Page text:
Minnesota by the numbers

The Census Bureau today is out with its 2010 abstracts, snapshots of the country in just about every imaginable category.

For example, population (Click for larger image):

census_map_population.jpg

Minnesota has gained population in this decade, but is it enough to prevent losing one member of Congress to the Southwest? Perhaps. Michigan might lose representation. North Dakota is one of only two states losing population. Louisiana has Hurricane Katrina to blame. What’s North Dakota’s excuse?

Other factoids from today’s release:

— The percentage of Minnesotans with a high school degree or more has increased by 2.1% this decade, to 91%. Only Wyoming (91.2%) is better. Texas is the worst state in the nation in this category (79.1%)

Minneapolis is far and away the safest city when it comes to the prevalence of rape. One for every 121.8 per 100,000 people. Would you believe that Cleveland is the safest city when it comes to robberies? (This is wrong. See comments.)

— For 2006, 2007 and 2008, federal aid to cities and states dropped. It’s projected to jump 23.9% this year (presumably because of the stimulus). The previous record increases were during the first three years of the Bush administration.

— In the first six years of the decade, Minnesota revenue increased almost 26%. Over the same period, state spending increased 26.5%. In Minneapolis, a family of three making $25,000 paid 10.7 percent of their income in state and local taxes. That ranks 26th among the nation’s big cities. A family of three making $150,000 paid 9.7%. That ranks 13th in the nation.

— Minneapolis ranks 34th in the nation in property taxes, in a category of the largest city in each state. Bridgeport, Connecticut is the most expensive in this category.

— Minnesota state workforce has increased by 6.8% this decade. Local government employment has dropped by 1 percent. State worker earnings have increased 23.5%. City and county workers earnings have increased about 24% (through 2007).

— In current dollars, Minnesotans personal income has risen 41% this decade. Adjusted for inflation, it’s increased 16%. Minnesota ranks 10th in the nation in personal income. That rank hasn’t changed in this decade. By contrast, Wisconsin has dropped from #19 to #27. Minneapolis-St. Paul-Bloomington’s personal income jumped 6.7 percent from ’06 to ’07. That ranks 14th among 60 metro areas.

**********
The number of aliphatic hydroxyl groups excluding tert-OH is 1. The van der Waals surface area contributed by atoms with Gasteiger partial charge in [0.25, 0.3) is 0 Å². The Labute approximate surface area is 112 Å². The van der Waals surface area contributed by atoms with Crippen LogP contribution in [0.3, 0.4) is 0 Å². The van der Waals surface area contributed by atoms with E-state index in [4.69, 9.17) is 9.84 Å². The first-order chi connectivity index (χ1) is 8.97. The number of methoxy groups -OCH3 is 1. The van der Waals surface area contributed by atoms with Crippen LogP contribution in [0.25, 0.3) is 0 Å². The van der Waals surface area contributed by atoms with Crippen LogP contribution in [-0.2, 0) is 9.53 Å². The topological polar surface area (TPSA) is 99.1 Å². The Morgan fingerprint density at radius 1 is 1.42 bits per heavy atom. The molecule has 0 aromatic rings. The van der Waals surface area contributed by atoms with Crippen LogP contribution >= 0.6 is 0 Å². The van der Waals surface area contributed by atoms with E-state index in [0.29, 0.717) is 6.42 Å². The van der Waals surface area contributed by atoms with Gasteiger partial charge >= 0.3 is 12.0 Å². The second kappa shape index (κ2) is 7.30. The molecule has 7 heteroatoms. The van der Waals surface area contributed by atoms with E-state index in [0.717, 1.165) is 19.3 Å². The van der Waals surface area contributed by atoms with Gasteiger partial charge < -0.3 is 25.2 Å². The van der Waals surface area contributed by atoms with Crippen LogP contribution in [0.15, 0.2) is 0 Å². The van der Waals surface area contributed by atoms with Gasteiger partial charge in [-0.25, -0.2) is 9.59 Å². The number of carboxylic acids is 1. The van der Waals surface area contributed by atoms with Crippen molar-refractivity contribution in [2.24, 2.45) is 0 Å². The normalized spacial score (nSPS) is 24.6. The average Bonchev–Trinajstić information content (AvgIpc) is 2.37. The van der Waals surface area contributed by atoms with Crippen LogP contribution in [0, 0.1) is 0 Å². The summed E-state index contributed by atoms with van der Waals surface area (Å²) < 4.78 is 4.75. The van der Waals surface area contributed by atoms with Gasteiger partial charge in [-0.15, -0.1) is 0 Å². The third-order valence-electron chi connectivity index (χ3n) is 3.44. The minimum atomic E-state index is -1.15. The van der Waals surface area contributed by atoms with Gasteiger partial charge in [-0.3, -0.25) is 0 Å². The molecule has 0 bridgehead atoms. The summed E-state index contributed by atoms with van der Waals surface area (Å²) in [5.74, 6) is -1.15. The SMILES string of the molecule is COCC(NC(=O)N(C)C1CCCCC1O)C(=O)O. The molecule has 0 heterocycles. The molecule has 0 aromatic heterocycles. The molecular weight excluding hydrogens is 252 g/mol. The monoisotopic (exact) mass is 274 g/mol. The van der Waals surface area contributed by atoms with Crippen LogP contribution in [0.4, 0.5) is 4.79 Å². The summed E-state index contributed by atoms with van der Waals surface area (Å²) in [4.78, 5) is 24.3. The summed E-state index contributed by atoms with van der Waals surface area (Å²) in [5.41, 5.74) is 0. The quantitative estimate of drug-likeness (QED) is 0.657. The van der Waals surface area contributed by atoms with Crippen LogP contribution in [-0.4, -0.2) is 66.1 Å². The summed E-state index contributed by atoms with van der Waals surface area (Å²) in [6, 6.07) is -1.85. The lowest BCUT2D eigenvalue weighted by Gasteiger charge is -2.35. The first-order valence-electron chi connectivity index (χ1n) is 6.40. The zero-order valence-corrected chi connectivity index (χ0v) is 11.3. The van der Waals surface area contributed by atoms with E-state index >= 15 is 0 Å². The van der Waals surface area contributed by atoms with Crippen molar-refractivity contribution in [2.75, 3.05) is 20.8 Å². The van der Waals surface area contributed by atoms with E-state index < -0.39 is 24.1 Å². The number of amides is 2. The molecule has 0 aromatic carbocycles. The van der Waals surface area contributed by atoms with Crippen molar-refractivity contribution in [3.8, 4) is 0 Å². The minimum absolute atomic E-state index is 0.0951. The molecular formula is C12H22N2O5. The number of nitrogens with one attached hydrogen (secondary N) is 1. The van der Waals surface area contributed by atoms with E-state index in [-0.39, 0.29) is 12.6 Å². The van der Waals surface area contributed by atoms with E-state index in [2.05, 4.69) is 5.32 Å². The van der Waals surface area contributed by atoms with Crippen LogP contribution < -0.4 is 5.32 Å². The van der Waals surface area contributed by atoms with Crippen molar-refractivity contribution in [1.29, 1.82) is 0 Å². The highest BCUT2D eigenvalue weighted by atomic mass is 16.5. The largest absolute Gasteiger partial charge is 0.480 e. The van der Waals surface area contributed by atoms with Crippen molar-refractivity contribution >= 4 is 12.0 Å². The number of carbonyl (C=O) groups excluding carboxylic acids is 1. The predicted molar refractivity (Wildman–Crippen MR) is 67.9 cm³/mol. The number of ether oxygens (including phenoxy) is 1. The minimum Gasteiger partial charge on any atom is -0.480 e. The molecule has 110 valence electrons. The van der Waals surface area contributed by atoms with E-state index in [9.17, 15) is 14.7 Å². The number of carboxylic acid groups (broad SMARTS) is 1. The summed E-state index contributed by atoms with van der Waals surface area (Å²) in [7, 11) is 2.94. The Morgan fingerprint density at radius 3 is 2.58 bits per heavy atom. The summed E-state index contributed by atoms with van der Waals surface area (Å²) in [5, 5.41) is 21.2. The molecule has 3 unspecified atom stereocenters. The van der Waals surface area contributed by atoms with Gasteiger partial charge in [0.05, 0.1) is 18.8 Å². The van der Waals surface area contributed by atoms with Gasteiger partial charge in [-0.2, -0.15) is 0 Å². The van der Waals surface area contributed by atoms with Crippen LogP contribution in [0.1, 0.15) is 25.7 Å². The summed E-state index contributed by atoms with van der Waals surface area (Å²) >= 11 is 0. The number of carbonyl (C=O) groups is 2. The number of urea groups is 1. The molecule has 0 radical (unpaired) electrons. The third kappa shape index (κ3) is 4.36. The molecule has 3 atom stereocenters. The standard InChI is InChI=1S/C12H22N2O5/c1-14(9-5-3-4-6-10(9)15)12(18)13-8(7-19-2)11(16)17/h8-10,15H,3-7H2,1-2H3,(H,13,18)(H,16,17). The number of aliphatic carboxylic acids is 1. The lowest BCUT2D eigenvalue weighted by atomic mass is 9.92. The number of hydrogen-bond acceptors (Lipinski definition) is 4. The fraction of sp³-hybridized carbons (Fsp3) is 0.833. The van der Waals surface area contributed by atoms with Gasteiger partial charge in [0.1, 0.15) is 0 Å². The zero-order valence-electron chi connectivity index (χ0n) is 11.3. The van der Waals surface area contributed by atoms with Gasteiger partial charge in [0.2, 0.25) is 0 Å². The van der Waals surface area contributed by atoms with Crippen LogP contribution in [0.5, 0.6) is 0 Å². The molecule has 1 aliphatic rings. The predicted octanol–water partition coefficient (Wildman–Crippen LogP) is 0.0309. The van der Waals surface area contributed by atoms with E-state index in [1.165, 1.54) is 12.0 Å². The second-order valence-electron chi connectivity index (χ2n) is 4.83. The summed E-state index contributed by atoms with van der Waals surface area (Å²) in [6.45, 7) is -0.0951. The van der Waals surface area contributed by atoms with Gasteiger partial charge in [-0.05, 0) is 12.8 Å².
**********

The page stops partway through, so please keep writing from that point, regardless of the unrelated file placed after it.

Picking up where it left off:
— 11.9% of Minnesota’s bridges are “deficient and obsolete.” Sounds bad, right? It’s second-best in the nation. 60.5% of the District of Columbia’s bridges fall into the same category.

— Traffic congestion in the Twin Cities cost each person 15 gallons of fuel per year, and wastes 22 hours. That’s exactly average for the nation as a whole. The average travel time to work in Minnesota is 22 minutes.

— Thirty-one percent of Minnesota’s highway fatalities involved drunk driving. That’s 31st in the nation.

— The highest percentage of “participation” in classical music activities in the U.S. is the 18-to-24 year age group. But the highest percentage of people who go to a classical music concert are between 65 and 74 and make more than $150,000 a year. The highest percentage (by education level) of people who go to sporting events are college graduates.

Find more data here.

  • Alison

    \\One for every 121.8 people.

    Wow! That’s still appalling!

  • Bob Collins

    I took another look at that stat. I was wrong. It’s not 1 in 121.8, it’s 121.8 in 100,000. That makes Minneapolis #1 in the nation — by a lot! — in forcible rape.

  • kennedy

    Is it possible our state is more supportive of victims and encourages reporting while others discourage reporting of incidents?

    It doesn’t seem reasonable to me that we have an abnormally high concentration of sexual predators, but I have never been a victim.

    Switching to a lighter topic, 2006 data shows Minnesota as the state with the lowest rate of heart disease.

    Curious that Nevada’s marriage rate is number one by far at 7 times the national average, but their divorce rate is near that of most other states.

  • Bob Moffitt

    What’s North Dakota’s excuse?

    Well, one problem may be that their largest metropolitan area straddles the Red River, which serves as the state border with Minnesota. Move all of the folks in greater Moorhead into ND, and that might make a difference,

  • http://harmsboone.org Greg

    @kennedy I’m guessing a lot of people go to Vegas to get married and then leave the state.